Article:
About the Author: The Korea Herald is the nation’s largest English-language daily and the country’s sole member of the Asia News Network.

Eastern Briefings

All you need to know about Asia


Our Eastern Briefings Newsletter presents curated stories from 22 Asian newspapers from South, Southeast and Northeast Asia.

Sign up and stay updated with the latest news.



By providing us with your email address, you agree to our Privacy Policy and Terms of Service.

View Today's Newsletter Here

Diplomacy

Can Pakistan play a role in Iran-US tensions

An editorial in Dawn newspaper looks at the role that Pakistan might play in the ongoing tensions. Tensions between the US and Iran, particularly in the Gulf, are rising and the situation has sent alarm bells ringing throughout the region. It is in this context that Foreign Minister Shah Mehmood Qureshi said on Tuesday that Pakistan was “closely following the situation” and would take a stand “that best served the national interest”. Pakistan is, of course, in a sensitive position as it has decades-old, deep relations with the US, while it shares a long border with Iran. Moreover, this country’s ties with the Gulf Arabs — particularly the Saudis — who are firmly in the American camp, are also cordial and have a strategic and defence dimension. In case of any hostilities


By Dawn
May 17, 2019

Diplomacy

China vows action as US moves to blacklist Huawei

Hopes of a trade deal recede as experts fear American companies could face a backlash. China has slammed the United States for putting technology giant Huawei on an export blacklist and said it will take “all necessary measures” to protect the legal rights of Chinese firms. The latest twist in the face-off between the US and China not only suggests that hopes of a trade deal are fast evaporating, but it could also delay the roll-out of 5G networks worldwide. US technology firms could also face a backlash, experts said. China’s Ministry of Commerce said yesterday that it resolutely opposed any coun


By The Straits Times
May 17, 2019

Diplomacy

Beijing stresses equality in trade talks with Washington

World market confidence dampened by escalation, Chinese state media says. Consultations between China and the United States are not a one-way street, and should be conducted amid a spirit of equality, State Councilor and Foreign Minister Wang Yi said on Monday in Russia. Wang said that it is pointless for one side to blame the other, or even to absolve themselves from responsibility. Wang stressed if one side is trying to place extreme pressure on the other, it will cause a legitimate counterattack. “The measures from us are not only to safeguard China’s own rights, but to protect the basic rules of the current multilateral trading mechanism,” Wang said. Wang made the remark in a joint news conference with his Russian counterpart Sergei Lavrov during his visit to the Black Sea coastal city of Sochi. Experts warned that the rising US tariffs on Ch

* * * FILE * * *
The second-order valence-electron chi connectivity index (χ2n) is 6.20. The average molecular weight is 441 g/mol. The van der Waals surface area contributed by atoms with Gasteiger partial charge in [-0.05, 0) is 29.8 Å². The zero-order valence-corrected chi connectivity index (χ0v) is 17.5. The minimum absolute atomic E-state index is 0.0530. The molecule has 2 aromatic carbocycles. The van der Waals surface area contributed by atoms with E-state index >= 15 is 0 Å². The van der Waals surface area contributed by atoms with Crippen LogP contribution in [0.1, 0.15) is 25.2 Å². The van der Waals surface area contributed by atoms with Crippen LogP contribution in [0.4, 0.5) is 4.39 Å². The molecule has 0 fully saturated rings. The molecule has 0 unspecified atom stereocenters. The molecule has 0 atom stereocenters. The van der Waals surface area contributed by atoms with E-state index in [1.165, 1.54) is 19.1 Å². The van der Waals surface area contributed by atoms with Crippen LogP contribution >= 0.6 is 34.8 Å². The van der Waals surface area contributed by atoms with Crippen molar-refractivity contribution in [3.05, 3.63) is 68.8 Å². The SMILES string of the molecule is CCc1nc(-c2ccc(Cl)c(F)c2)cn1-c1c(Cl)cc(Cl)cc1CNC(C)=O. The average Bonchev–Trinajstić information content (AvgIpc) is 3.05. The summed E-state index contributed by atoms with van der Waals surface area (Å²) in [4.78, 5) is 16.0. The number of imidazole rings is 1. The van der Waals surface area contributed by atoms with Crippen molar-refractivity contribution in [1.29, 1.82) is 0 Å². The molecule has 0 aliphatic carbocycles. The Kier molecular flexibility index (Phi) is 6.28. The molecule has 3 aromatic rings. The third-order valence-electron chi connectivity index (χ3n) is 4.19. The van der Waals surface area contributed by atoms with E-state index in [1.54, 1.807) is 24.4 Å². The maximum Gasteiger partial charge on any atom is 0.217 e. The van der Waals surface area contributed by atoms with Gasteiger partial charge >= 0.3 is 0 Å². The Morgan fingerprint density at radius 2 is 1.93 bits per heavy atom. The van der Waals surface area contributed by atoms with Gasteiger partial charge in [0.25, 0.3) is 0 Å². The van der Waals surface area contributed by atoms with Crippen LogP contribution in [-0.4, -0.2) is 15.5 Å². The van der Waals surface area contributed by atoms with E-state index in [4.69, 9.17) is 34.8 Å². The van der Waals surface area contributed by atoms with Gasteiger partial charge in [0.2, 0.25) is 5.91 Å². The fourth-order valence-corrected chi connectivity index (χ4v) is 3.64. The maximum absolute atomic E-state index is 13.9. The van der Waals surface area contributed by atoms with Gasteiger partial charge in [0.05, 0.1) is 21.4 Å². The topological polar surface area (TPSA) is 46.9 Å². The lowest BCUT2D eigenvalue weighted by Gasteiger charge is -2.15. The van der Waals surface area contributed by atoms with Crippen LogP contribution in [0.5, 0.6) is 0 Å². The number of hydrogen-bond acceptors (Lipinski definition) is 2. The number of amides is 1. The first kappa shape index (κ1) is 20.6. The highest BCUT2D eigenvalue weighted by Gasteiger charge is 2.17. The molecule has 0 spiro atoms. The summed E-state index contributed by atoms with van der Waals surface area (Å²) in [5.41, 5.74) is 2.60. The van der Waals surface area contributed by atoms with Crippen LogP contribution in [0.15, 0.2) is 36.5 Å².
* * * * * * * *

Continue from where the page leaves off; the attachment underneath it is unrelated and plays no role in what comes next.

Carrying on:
By China Daily
May 16, 2019

Diplomacy

Beijing vows retaliation on US trade

Ministry expresses ‘deep regrets’ in wake of added tariffs on Chinese goods. The Ministry of Commerce expressed “deep regrets” on Friday at the United States’ move to impose additional tariffs on Chinese imports and vowed to take necessary countermeasures. The comments came shortly after the US increased the rate of additional duties on $200 billion worth of Chinese imports from 10 percent to 25 percent, a move that economists said amounts to “typical trade bullying” that will backfire to hurt its own interests. The commerce ministry said in a statement that the 11th round of China-US high-level economic and trade consultations are underway, and China hopes the two sides can work together to resolve existing issues cooperatively. Foreign Ministry spokesman Geng Shuang said at a daily news briefing that a healthy and stable Sino-US relationship serves the


By China Daily
May 13, 2019

Diplomacy

India’s political parties and their foreign policy platform

Where do India’s major political parties stand on foreign policy issues in Elections 2019. Foreign policy debates have historically been foreign to Indian election campaigns. But photo-ops with international leaders are always welcome because they help burnish the credentials of politicians with the domestic audience. Images of India’s first Prime Minister Jawahar Lal Nehru rubbing shoulders with Presidents Sukarno and Nasser of Indonesia and Egypt, respectively, at the Asia-Africa Bandung Conference in 1955 certainly did his image as a world statesman no harm. The television broadcast of his daughter, Prime Minister Indira Gandhi, being enveloped in a surprise bear hug by ‘elder brother’ Fidel Castro at the 1983 Non-Aligned Movement Conference in New Delhi, was widely thought to have humanised the otherwise aloof Mrs G for millions in India. In more recent times, Rajiv Gandhi’s


By Ishan Joshi
May 13, 2019

Diplomacy

North Korea launches two projectiles, assumed to be short-range missiles

The tests comes amid increased tensions with the United States. North Korea fired two projectiles that appeared to be short-range missiles on Thursday, less than a week after it conducted what it claimed was a “regular military drill.” Seoul’s Joint Chiefs of Staff said launches of what appeared to be short-range missiles took place at 4:29 p.m. and 4:49 p.m. in Kusong, North Pyongan Province. It had initially said they were launched at Sino-ri, some 40 kilometers below Kusong in the same province. Both of the projectiles traveled east at the altitude of 50 kilometers and landed in the East Sea. They flew 420 kilometers and 270 kilometers re


By The Korea Herald
May 10, 2019